A new US exchange – the Long-Term Stock Exchange (LTSE) – has been approved by the SEC.
Designed for high-growth tech companies with long-term prospects and investors that understand startups, the San-Francisco-based LTSE has big ambitions: to allow startups to list on the public market while focusing on research, to let long-term investors cash in on fast-growing startups and to provide the tools to support both parties.
It is arguably the second point that is the platform’s most distinctive proposal: a focus on long-term voting rights, whereby shareholders will be granted more voting power the longer they own a stock.
To achieve this, LTSE requires that companies reward their executives based on long-term goals over short-term profits and to disclose long-term plans and investments.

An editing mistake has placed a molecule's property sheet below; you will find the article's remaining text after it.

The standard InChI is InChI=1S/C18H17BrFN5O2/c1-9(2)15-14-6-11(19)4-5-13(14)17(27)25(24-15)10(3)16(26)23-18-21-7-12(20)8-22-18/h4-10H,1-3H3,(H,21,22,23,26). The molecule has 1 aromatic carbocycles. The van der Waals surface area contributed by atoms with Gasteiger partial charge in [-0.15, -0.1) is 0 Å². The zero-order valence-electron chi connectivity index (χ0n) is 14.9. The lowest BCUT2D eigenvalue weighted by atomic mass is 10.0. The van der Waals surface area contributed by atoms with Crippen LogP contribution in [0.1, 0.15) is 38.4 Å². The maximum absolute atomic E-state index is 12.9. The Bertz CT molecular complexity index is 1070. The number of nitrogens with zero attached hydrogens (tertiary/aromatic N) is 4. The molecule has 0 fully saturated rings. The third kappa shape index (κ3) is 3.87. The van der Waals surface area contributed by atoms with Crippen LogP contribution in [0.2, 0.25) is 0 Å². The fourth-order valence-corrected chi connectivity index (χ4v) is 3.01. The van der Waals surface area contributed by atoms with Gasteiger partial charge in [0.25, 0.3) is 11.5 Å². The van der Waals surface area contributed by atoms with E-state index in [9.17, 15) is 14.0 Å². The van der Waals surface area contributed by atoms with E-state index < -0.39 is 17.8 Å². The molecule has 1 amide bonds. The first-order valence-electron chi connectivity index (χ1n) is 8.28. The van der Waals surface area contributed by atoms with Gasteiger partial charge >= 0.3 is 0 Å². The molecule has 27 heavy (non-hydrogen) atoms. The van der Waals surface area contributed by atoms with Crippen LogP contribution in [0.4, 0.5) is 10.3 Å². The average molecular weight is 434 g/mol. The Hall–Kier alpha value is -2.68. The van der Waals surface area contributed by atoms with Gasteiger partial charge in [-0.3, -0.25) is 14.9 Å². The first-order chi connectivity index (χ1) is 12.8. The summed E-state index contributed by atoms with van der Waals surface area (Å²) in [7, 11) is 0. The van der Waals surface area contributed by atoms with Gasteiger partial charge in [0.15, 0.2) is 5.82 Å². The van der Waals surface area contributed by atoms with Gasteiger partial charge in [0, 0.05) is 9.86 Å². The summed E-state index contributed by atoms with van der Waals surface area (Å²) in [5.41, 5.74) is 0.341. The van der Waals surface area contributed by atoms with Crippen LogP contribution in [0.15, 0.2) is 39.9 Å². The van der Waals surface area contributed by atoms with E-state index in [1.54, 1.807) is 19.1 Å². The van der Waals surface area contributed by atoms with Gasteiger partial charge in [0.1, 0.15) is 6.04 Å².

The exchange idea was created and put to the SEC in November by technology entrepreneur and startup adviser Eric Ries, who has been developing the idea for some time having raised $19 mn from venture capitalists to get his project off the ground – but a thumbs-up from the US regulator was needed to launch the exchange.
‘We are building a market where companies are rewarded for choosing to innovate, invest in their employees and seed future growth, where companies can run their businesses with the stewardship that similarly aligned shareholders, stakeholders and society demand,’ says Ries in a statement.
LTSE’s next step is to submit its listing standards to the SEC. It becomes the 14th equity market in the US. Stock trading in the country is dominated by markets run by the NYSE, Nasdaq and the Chicago Board Options Exchange, which together account for more than 60 percent of volume.